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First drive: BMW’s new X3 impresses

Fighting torque: The new X3 will have more competitors to face than when the original model was launched back in 2004.

BMW addresses criticisms of its popular mid-size X3 SUV with second generation

8 Nov 2010


BMW has significantly reworked its X3 SUV in the face of more opposition than when the mini-version of the X5 first appeared in 2004.

The Bavarian car-maker has addressed criticism for the X3’s relatively ordinary handling and cheap-looking exterior while making the X3 larger (with considerably more interior space), more comfortable and making it available with a raft of cutting-edge technology such as heads-up information display, active cruise control and birds-eye parking view as well as fresh powertrains.

It will come to Australia around March 2011.

The much-improved X3 will help it fight off the Audi Q5 and Volvo XC60 (as well as the Mercedes-Benz GLK in left-hand drive markets), vehicles that did not exist when the original X3 was introduced.

14 center imageThe X3 now has a wheelbase of 2810mm, only 15mm longer than before, but is very nearly as big as the first-generation X5. It is built on a stretched version of the existing platform, which is based on the 3 Series base rather than the next generation 3 Series platform.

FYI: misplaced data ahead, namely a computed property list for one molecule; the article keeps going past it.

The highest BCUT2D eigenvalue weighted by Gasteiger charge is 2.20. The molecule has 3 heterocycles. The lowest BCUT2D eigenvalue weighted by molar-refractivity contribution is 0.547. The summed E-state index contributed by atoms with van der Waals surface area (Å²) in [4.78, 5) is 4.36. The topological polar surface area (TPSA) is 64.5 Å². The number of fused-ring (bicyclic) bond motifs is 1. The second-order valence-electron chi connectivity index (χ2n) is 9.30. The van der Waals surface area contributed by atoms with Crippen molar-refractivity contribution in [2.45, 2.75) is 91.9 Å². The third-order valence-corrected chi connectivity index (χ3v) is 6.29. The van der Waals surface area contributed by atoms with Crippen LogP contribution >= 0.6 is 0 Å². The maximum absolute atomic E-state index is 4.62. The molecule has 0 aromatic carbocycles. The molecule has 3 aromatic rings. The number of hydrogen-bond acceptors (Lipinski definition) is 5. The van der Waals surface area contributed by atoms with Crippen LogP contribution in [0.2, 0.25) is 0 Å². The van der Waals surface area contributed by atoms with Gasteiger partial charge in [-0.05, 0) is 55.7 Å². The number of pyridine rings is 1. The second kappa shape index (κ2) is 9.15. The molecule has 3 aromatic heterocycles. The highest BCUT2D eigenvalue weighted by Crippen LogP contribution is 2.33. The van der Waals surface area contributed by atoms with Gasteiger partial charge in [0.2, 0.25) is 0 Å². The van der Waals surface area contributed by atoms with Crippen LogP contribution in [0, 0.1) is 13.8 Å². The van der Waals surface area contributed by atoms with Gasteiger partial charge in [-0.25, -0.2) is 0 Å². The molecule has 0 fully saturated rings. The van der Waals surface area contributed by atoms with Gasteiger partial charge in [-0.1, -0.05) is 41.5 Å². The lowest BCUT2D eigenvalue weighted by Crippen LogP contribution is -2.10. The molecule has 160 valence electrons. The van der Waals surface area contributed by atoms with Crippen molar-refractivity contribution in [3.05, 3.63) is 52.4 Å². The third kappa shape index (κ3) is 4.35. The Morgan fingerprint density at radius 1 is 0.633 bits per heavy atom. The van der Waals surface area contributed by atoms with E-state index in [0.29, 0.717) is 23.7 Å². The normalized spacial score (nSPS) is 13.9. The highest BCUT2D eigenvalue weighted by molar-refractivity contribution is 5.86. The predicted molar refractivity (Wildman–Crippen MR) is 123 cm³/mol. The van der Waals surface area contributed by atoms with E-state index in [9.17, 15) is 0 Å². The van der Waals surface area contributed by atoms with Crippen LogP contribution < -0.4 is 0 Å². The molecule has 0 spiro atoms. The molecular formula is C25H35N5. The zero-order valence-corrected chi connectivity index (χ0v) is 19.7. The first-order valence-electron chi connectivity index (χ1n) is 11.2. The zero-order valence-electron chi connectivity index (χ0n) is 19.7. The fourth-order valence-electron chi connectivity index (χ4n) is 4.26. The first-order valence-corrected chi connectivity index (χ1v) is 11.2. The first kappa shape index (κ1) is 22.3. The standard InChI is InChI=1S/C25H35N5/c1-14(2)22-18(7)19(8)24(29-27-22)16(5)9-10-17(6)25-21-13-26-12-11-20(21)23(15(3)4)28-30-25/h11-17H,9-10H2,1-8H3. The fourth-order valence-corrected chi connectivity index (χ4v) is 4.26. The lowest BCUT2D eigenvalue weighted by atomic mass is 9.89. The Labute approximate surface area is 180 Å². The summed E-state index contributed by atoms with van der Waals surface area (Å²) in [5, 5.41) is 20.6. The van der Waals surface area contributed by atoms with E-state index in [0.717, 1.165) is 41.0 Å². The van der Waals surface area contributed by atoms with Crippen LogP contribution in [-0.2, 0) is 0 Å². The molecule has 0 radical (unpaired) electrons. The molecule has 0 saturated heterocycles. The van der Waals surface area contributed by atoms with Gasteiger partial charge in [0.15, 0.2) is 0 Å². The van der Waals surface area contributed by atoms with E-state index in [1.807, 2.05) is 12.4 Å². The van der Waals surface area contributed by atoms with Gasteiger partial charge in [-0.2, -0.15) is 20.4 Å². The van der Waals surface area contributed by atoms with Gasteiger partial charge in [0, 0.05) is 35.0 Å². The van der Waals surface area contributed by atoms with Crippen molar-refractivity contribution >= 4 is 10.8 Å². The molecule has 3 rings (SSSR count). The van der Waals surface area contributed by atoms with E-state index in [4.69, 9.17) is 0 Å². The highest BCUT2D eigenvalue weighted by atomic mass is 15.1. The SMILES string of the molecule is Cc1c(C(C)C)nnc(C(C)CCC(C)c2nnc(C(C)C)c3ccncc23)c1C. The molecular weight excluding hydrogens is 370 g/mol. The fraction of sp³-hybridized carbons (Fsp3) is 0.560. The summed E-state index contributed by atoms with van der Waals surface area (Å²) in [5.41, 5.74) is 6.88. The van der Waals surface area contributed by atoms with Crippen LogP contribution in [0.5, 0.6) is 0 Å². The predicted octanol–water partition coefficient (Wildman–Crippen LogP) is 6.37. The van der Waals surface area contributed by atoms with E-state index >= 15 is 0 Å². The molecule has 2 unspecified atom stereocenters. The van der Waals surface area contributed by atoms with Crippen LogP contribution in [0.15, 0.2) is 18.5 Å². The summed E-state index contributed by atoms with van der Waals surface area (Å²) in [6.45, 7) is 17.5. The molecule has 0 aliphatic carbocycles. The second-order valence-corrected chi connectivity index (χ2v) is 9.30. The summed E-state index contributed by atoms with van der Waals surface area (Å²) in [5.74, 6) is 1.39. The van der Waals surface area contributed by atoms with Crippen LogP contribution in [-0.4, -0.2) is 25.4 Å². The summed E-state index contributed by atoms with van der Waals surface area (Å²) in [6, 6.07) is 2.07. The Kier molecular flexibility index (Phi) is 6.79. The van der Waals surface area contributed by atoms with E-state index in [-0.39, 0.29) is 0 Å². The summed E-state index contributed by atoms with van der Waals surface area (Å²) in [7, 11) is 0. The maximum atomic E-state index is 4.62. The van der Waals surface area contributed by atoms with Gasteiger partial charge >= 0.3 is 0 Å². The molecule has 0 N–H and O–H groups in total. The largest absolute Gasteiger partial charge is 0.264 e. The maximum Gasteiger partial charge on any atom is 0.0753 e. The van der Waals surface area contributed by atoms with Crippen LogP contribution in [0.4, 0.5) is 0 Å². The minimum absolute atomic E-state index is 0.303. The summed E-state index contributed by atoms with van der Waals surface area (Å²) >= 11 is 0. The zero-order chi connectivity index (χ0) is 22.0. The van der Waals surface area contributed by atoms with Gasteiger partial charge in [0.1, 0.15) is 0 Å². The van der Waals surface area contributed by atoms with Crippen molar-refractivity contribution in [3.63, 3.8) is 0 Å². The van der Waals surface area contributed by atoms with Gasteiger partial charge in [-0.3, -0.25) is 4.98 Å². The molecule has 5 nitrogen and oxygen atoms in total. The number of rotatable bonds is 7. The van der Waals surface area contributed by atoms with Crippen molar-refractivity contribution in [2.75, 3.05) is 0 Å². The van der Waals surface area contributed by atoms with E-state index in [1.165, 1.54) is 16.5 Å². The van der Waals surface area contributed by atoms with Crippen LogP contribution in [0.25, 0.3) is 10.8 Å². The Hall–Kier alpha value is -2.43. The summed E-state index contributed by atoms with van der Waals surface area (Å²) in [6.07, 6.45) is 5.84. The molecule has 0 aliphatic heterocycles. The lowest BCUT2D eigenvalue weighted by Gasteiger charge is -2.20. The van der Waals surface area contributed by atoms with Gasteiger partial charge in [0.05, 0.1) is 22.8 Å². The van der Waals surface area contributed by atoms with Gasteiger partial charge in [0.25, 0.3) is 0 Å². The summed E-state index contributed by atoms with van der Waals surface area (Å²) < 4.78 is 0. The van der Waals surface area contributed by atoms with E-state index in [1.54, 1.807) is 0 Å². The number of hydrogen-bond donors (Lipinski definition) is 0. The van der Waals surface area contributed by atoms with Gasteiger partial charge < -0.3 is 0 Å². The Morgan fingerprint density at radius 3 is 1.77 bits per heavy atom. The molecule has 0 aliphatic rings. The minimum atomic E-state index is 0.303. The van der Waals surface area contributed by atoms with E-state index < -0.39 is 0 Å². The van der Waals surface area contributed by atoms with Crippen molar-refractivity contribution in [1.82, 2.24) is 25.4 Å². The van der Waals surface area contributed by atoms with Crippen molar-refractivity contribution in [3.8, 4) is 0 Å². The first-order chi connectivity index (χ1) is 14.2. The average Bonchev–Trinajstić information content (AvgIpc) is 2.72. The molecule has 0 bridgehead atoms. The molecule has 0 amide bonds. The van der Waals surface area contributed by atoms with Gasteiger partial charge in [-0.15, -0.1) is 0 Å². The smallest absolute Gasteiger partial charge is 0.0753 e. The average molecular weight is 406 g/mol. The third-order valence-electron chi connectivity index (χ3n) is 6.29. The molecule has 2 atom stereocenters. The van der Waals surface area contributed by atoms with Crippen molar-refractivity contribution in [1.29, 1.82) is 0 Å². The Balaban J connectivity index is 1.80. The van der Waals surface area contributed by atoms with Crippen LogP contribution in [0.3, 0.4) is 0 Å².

The weight range kicks off at 1715kg, within a few kg of the existing model.

BMW says the useable interior space has been increased with more leg and elbow room. The rear seats are designed in a 40:20:40 layout for maximum practicality and with all seats down the cargo room expands from 500 litres to 1600 litres.

Underneath, BMW has changed the multi-link suspension system, opting for a front set-up that uses double-joint spring struts, and has added Dynamic Damper Control for the first time on an X model.